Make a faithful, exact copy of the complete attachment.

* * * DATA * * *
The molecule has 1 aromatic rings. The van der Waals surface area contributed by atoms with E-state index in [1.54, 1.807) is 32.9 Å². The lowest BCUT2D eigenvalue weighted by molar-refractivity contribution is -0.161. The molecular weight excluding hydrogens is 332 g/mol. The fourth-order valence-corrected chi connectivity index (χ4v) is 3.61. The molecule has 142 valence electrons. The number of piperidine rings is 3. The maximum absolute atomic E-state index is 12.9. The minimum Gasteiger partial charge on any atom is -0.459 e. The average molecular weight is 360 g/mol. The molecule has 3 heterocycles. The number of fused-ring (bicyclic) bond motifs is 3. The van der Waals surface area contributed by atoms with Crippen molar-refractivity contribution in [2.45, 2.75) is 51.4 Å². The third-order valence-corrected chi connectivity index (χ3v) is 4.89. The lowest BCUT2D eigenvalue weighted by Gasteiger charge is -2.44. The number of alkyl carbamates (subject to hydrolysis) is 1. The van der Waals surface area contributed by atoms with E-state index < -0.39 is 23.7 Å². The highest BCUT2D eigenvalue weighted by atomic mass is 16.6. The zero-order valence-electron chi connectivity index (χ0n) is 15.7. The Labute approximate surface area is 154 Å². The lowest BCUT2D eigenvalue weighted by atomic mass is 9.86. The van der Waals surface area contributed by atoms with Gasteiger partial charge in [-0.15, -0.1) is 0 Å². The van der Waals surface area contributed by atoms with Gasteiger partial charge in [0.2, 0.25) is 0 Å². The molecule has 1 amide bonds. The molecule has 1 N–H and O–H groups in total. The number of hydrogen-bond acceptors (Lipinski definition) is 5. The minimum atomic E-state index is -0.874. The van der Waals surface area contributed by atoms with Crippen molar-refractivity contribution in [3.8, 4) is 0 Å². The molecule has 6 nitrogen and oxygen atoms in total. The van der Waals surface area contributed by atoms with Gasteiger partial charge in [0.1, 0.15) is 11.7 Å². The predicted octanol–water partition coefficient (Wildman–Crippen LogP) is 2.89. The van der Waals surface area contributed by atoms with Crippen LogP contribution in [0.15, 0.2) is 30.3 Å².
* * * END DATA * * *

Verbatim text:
The molecule has 1 aromatic rings. The van der Waals surface area contributed by atoms with E-state index in [1.54, 1.807) is 32.9 Å². The lowest BCUT2D eigenvalue weighted by molar-refractivity contribution is -0.161. The molecular weight excluding hydrogens is 332 g/mol. The fourth-order valence-corrected chi connectivity index (χ4v) is 3.61. The molecule has 142 valence electrons. The number of piperidine rings is 3. The maximum absolute atomic E-state index is 12.9. The minimum Gasteiger partial charge on any atom is -0.459 e. The average molecular weight is 360 g/mol. The molecule has 3 heterocycles. The number of fused-ring (bicyclic) bond motifs is 3. The van der Waals surface area contributed by atoms with Crippen molar-refractivity contribution in [2.45, 2.75) is 51.4 Å². The third-order valence-corrected chi connectivity index (χ3v) is 4.89. The lowest BCUT2D eigenvalue weighted by Gasteiger charge is -2.44. The number of alkyl carbamates (subject to hydrolysis) is 1. The van der Waals surface area contributed by atoms with E-state index < -0.39 is 23.7 Å². The highest BCUT2D eigenvalue weighted by atomic mass is 16.6. The zero-order valence-electron chi connectivity index (χ0n) is 15.7. The Labute approximate surface area is 154 Å². The lowest BCUT2D eigenvalue weighted by atomic mass is 9.86. The van der Waals surface area contributed by atoms with Gasteiger partial charge in [-0.15, -0.1) is 0 Å². The van der Waals surface area contributed by atoms with Gasteiger partial charge in [0.2, 0.25) is 0 Å². The molecule has 1 amide bonds. The molecule has 1 N–H and O–H groups in total. The number of hydrogen-bond acceptors (Lipinski definition) is 5. The minimum atomic E-state index is -0.874. The van der Waals surface area contributed by atoms with Crippen molar-refractivity contribution in [3.8, 4) is 0 Å². The molecule has 6 nitrogen and oxygen atoms in total. The van der Waals surface area contributed by atoms with Gasteiger partial charge in [0.1, 0.15) is 11.7 Å². The predicted octanol–water partition coefficient (Wildman–Crippen LogP) is 2.89. The van der Waals surface area contributed by atoms with Crippen LogP contribution in [0.15, 0.2) is 30.3 Å².